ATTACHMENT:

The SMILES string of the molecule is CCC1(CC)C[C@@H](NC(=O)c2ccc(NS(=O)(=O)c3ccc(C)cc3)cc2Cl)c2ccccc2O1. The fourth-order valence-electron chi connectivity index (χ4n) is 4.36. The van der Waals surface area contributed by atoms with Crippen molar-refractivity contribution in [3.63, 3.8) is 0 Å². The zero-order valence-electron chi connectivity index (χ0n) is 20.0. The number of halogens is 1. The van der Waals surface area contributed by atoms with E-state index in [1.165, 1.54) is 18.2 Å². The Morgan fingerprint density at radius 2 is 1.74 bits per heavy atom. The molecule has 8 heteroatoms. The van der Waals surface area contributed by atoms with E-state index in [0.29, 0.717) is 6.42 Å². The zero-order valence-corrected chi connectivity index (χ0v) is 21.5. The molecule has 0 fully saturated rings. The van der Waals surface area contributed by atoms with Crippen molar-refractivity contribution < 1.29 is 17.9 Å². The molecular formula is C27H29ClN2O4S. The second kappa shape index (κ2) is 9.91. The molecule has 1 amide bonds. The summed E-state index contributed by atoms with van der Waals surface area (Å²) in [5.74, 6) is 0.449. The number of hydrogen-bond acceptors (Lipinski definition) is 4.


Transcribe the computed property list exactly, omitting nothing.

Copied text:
The SMILES string of the molecule is CCC1(CC)C[C@@H](NC(=O)c2ccc(NS(=O)(=O)c3ccc(C)cc3)cc2Cl)c2ccccc2O1. The fourth-order valence-electron chi connectivity index (χ4n) is 4.36. The van der Waals surface area contributed by atoms with Crippen molar-refractivity contribution in [3.63, 3.8) is 0 Å². The zero-order valence-electron chi connectivity index (χ0n) is 20.0. The number of halogens is 1. The van der Waals surface area contributed by atoms with E-state index in [1.165, 1.54) is 18.2 Å². The Morgan fingerprint density at radius 2 is 1.74 bits per heavy atom. The molecule has 8 heteroatoms. The van der Waals surface area contributed by atoms with E-state index in [0.29, 0.717) is 6.42 Å². The zero-order valence-corrected chi connectivity index (χ0v) is 21.5. The molecule has 0 fully saturated rings. The van der Waals surface area contributed by atoms with Crippen molar-refractivity contribution < 1.29 is 17.9 Å². The molecular formula is C27H29ClN2O4S. The second kappa shape index (κ2) is 9.91. The molecule has 1 amide bonds. The summed E-state index contributed by atoms with van der Waals surface area (Å²) in [5.74, 6) is 0.449. The number of hydrogen-bond acceptors (Lipinski definition) is 4.